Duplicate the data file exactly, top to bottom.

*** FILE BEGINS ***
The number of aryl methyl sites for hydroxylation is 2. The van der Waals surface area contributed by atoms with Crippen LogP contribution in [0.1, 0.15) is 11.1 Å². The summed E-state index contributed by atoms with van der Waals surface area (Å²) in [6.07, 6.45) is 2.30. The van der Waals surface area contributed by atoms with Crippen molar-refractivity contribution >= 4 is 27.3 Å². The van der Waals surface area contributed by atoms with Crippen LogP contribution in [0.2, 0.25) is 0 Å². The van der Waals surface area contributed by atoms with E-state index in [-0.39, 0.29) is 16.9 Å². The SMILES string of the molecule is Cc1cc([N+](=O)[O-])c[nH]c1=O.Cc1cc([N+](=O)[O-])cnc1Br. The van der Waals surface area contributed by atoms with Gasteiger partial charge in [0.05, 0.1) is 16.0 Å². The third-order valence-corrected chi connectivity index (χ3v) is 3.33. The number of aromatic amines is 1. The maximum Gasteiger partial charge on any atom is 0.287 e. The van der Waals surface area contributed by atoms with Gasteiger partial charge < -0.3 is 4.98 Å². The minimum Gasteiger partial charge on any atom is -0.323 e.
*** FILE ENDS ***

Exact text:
The number of aryl methyl sites for hydroxylation is 2. The van der Waals surface area contributed by atoms with Crippen LogP contribution in [0.1, 0.15) is 11.1 Å². The summed E-state index contributed by atoms with van der Waals surface area (Å²) in [6.07, 6.45) is 2.30. The van der Waals surface area contributed by atoms with Crippen molar-refractivity contribution >= 4 is 27.3 Å². The van der Waals surface area contributed by atoms with Crippen LogP contribution in [0.2, 0.25) is 0 Å². The van der Waals surface area contributed by atoms with E-state index in [-0.39, 0.29) is 16.9 Å². The SMILES string of the molecule is Cc1cc([N+](=O)[O-])c[nH]c1=O.Cc1cc([N+](=O)[O-])cnc1Br. The van der Waals surface area contributed by atoms with Gasteiger partial charge in [0.05, 0.1) is 16.0 Å². The third-order valence-corrected chi connectivity index (χ3v) is 3.33. The number of aromatic amines is 1. The maximum Gasteiger partial charge on any atom is 0.287 e. The van der Waals surface area contributed by atoms with Gasteiger partial charge < -0.3 is 4.98 Å². The minimum Gasteiger partial charge on any atom is -0.323 e.